Mark McCafferty: No Premiership side breached salary cap regulations
Premiership Rugby boss Mark McCafferty says there have been no salary cap breaches committed by clubs competing in the English game's flagship competition.
But Premiership Rugby confirmed on Thursday that what they describe as "certain issues" were pursued with some Premiership clubs last season in relation to the salary cap.
Premiership bosses say that they "have now resolved the issues identified and have entered into appropriate confidential settlements."
Speculation raged in recent months that at least three Premiership clubs might have broken last season's salary cap limit of just under £5million.
But Premiership Rugby said in a statement: "Over the last few months, there has been speculation, much of it significantly inaccurate, concerning investigations into clubs.
"Premiership Rugby can confirm that certain issues were pursued last season with some clubs relating to access to information, and to commercial contracts where there were differences of opinion as to the correct inclusion or not in the salary cap spend.
"The issues were not straightforward and were subject to differing legal opinion and consequent risk as to any judgment on the correct interpretation.
"Premiership Rugby and the clubs have now resolved the issues identified and have entered into appropriate confidential settlements."
And McCafferty added: "There are no breaches, but we have a five-year window in the regulation which remains open, in case any new information surfaces on any club.
"That remains fully in place and available to the salary cap manager."
Asked to explain the difference between a settlement and a fine, he added: "A settlement is a commercial agreement between two parties to do exactly that. A fine implies a sanction, which implies a breach, and there are no breaches.
"When you get to a point in any commercial relationship where there is a difference of views between two parties, an option is always to settle without one party being right or another party being wrong. We are confident we have resolved any differences, and we move on.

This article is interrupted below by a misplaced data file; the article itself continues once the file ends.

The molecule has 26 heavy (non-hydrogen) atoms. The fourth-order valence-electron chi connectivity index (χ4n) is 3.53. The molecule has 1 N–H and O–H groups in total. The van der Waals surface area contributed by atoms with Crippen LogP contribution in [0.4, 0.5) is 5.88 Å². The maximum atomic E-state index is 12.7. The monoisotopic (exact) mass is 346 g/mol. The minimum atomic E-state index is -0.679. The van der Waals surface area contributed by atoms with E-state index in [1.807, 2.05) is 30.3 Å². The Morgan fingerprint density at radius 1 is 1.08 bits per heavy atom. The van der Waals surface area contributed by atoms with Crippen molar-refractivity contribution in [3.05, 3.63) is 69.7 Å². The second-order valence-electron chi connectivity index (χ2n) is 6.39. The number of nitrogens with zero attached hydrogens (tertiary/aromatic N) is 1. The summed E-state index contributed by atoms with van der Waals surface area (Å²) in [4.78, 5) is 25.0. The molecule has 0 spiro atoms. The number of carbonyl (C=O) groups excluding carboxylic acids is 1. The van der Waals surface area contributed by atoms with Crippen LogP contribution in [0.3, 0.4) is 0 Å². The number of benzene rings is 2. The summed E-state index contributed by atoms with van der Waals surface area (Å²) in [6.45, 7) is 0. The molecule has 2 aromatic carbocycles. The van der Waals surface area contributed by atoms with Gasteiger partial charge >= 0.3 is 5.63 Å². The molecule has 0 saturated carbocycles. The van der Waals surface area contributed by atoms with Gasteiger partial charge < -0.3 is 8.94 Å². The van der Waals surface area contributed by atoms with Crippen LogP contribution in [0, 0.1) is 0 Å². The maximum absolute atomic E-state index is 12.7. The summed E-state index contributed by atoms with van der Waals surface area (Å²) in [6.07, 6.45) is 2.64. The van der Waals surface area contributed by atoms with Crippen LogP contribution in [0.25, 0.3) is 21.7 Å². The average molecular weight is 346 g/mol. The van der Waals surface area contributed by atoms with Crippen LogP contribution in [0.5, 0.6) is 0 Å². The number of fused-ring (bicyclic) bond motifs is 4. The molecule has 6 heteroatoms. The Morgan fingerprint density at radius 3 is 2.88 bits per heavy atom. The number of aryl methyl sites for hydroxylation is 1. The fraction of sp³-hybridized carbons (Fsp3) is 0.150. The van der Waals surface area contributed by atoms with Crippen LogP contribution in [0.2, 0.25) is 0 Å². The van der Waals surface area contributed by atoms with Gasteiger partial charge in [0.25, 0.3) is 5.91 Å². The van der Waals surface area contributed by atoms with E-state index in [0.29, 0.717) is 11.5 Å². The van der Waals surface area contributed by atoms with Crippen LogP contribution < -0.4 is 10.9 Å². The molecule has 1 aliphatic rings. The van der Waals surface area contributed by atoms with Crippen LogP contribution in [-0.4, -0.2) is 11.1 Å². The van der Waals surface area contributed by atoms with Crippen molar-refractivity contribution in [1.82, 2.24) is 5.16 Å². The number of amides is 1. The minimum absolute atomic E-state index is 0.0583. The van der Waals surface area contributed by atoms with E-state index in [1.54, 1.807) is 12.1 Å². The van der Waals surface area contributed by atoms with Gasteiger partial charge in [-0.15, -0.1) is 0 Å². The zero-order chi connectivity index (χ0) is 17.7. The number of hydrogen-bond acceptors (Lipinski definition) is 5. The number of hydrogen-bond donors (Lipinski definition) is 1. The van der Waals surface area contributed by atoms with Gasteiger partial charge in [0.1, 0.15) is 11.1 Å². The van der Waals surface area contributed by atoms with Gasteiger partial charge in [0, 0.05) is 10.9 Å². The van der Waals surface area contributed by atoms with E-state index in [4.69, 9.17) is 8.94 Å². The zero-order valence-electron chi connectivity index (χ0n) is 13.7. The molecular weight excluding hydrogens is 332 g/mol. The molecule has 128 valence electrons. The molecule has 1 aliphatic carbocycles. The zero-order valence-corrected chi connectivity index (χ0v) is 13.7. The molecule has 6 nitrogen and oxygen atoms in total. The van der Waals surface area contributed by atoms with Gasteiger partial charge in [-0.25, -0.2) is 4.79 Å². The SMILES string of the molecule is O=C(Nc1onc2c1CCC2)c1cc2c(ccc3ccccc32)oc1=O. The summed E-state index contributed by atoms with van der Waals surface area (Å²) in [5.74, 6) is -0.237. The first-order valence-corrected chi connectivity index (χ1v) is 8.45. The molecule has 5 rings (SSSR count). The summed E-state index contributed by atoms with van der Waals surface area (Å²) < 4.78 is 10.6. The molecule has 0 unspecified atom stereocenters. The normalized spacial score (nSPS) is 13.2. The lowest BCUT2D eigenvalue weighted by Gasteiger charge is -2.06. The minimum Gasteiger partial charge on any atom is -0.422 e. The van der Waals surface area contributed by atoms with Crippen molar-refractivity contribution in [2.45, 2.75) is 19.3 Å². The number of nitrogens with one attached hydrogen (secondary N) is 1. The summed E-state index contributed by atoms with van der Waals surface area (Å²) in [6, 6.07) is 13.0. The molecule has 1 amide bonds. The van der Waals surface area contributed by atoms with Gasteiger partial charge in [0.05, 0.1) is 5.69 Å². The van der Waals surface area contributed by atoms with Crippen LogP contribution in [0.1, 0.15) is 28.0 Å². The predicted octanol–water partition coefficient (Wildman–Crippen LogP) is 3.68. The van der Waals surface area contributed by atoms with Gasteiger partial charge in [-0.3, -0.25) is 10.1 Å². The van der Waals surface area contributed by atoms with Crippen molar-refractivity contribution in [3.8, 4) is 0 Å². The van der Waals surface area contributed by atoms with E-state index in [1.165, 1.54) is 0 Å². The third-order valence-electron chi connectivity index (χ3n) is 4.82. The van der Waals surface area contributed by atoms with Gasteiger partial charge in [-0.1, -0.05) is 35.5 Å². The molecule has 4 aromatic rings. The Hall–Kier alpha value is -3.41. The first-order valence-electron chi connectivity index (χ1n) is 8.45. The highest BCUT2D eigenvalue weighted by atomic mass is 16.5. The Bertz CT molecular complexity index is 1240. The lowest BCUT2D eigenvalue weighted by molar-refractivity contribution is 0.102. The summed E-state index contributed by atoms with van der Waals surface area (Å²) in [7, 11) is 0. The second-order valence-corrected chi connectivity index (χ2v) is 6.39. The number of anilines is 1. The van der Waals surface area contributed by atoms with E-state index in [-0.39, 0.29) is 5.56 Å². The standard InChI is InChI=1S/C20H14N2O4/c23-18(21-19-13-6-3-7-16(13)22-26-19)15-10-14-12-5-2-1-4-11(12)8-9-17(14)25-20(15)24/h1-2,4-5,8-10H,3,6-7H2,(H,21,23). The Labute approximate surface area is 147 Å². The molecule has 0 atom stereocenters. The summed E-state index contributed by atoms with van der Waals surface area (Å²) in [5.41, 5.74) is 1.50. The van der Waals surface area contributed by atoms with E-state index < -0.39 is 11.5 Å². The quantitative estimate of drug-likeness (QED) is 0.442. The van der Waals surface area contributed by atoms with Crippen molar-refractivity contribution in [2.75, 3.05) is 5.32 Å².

"The nature of the issues that we were looking at are ones that are not straightforward from an interpretation point of view, which is what has led to differing views on the legal side.
"I appreciate some of the speculation over the last few months has gone on unbridled, as it were. I don't think people should assume the scale that maybe has been alluded to consistently over the last few months."
Premiership Rugby, meanwhile has announced developments to the salary framework for next season and the 2017-18 campaign.
Base salary cap levels for 2016 will rise from £5.5million to £6.5million, and further increase to £7million in 2017-18.
McCafferty said: "The clubs intend to ensure that the English game thrives at club and country level and that we achieve domestic, European and international success.
"The financial performance of Premiership Rugby and its clubs, including new commercial contracts with key partners, has helped facilitate plans for the further strengthening of playing squads, including the continued investment in the growth of English talent.
"This investment is intended to help drive the next phase of growth in English club and international rugby."
Each club will be allowed to continue having a maximum of two players who will be excluded from salary cap arrangements, with one player being new to Premiership rugby or not having played in Premiership rugby for at least 12 months.
There is also a new England Senior EPS (elite player squad) or international player credit in addition to the base salary cap level to facilitate squad-strengthening, particularly to cover for player absence during international periods.
Where a club is unable to select a player in its squad for a Premiership or European fixture as a result of that player being selected in a match day squad by his national union. there will be a total allowance up to £80,000 per player, depending on meeting certain qualification and selection criteria.